Then the Nationalist government came into power into 1948, and the first of a succession of Group Areas Acts became law in 1950. The act was fine-tuned by 1966, when District Six was declared a white area, and wholesale removals and demolitions were in full swing. Residents resisted but by 1982 the last of them were removed to the desolate and windswept Cape Flats – in all some 40 000 people. Several churches and mosques were all that remained. The act was repealed 25 years later, in 1991.
Generations of the mostly coloured people who lived in District Six nurtured the many artists who portrayed the suburb in literature, art, and music. Alex la Guma and Richard Rive wrote A Walk in the Night and Buckingham Palace, District Six, the latter adapted for the theatre. Artists Gregoire Boonzaaier and Gerard Sekoto captured District Six in colourful depictions. Talented musicians David Kramer and the late Taliep Petersen wrote and produced District Six – the Musical, which toured internationally. The musical Kat and the Kings was set in the District Six of the late 1950s, and poets Don Mattera and Tatamkhulu Afrika wrote emotive poems on the destruction of colourful suburbs.
The late jazz musician Basil Coetzee, who was born in the district, collaborated with internationally renowned jazz pianist Adbullah Ibrahim, their most famous song being Manenburg, which, decades later, is still a hit. Ibrahim, who has 100 albums to his name, described the suburb in a 2001 interview with The Guardian as a "fantastic city within a city", "where you felt the fist of apartheid; it was the valve to release some of that pressure. In the late 50s and 60s, when the regime clamped down, it was still a place where people could mix freely. It attracted musicians, writers, politicians at the forefront of the struggle. We played and everybody would be there."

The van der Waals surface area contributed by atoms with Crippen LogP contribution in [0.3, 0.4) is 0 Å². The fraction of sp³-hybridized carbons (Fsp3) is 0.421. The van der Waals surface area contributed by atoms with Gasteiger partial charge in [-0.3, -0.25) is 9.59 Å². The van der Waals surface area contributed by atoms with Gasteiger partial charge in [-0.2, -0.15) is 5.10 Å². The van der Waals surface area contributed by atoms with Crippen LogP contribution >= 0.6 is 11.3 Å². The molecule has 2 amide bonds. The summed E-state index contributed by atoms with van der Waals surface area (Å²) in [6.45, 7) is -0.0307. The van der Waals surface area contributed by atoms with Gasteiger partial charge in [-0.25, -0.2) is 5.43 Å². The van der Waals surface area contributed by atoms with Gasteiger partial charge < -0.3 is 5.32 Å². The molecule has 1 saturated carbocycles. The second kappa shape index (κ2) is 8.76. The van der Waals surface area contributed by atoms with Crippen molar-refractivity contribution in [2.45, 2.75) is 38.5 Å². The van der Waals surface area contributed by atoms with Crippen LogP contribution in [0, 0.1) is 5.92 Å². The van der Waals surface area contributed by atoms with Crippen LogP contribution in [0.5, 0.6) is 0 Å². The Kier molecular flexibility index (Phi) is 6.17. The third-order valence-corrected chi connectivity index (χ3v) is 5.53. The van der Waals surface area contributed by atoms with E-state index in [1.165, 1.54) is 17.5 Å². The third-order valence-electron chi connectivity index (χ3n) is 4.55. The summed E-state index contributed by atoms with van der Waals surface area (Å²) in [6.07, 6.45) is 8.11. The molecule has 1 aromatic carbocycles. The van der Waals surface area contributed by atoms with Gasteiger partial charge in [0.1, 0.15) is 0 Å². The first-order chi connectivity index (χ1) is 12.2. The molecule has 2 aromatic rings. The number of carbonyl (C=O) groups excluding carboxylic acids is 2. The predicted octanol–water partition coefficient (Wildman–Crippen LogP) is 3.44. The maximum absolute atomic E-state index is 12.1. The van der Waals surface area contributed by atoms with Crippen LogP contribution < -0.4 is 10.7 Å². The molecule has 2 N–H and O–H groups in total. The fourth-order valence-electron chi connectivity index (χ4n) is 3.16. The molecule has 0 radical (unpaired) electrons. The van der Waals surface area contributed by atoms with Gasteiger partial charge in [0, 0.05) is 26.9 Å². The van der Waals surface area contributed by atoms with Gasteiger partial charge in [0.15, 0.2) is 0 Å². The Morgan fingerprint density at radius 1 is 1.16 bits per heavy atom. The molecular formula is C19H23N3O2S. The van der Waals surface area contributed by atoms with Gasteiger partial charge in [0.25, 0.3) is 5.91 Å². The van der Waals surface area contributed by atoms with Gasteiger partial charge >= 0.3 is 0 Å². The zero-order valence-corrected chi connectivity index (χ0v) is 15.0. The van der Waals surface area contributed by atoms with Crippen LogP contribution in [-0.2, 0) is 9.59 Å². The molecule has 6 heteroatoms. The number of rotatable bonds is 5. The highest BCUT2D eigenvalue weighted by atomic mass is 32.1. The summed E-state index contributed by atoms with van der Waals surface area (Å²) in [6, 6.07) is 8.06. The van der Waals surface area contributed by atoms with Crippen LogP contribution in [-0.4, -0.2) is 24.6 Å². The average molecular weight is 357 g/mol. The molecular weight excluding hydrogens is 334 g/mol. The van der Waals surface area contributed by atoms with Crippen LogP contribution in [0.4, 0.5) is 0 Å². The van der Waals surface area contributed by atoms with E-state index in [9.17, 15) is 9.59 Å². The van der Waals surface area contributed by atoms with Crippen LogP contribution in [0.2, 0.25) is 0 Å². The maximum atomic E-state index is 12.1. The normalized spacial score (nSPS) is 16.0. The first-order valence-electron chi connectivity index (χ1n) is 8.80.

After the Restitution of Land Rights Act of 1994 was passed, more than 2500 former residents and owners submitted claims, and the process of resettlement began with a heritage impact assessment in 2003.
"This redevelopment of District Six is no ordinary 'development'. It is about allowing for the return of a community that was forcibly removed more than thirty years ago and for the reconstruction of a quarter in the city centre. In doing so, it is an urban project that deals primarily with social justice," states the website.
This has been followed by a succession of steps to reach the goal of restitution – first a conceptual framework, then a development framework, followed by precinct plans, and now finally, building plans.
In 1998 a record of understanding was signed by the District Six Beneficiary and Redevelopment Trust, the City of Cape Town and the Regional Land Claims Commission, in which the multicultural character of the area is acknowledged. It resolves to "provide restitution for those forcibly removed from District Six through an integrated redevelopment which will result in a vibrant multicultural community whose dignity has been restored in a developmental environment, grounded in, and meeting the social and economic needs of the claimants and broader community that will contribute towards the building of a new nation".
Twenty-four units were constructed during the first phase, while 115 units went up in the second phase, each consisting of three bedrooms, a kitchen, dining room, bathroom and toilets, making up 90m² each. Work on the third phase began in mid-March, with 300 units going up. It is hoped that all claimants will be in new houses by 2015.
The restitution aims to "conceptually reflect the past but be innovative".
Seventy-five-year-old Aboubarker Brown moved back to District Six with his wife four months ago. Born in District Six, he was 49 years old when he and his family were relocated back in 1988. "I am very, very happy to be back," he says.
"I'm extremely confident – we have an amazing resurrection of a piece of land so critical to the city," says Worsnip.
He concludes, saying that over Christmas last year the suburb was buzzing, "just like it was previously", with people out on the streets, braaiing and enjoying each other's company.
"It is an exciting period ahead."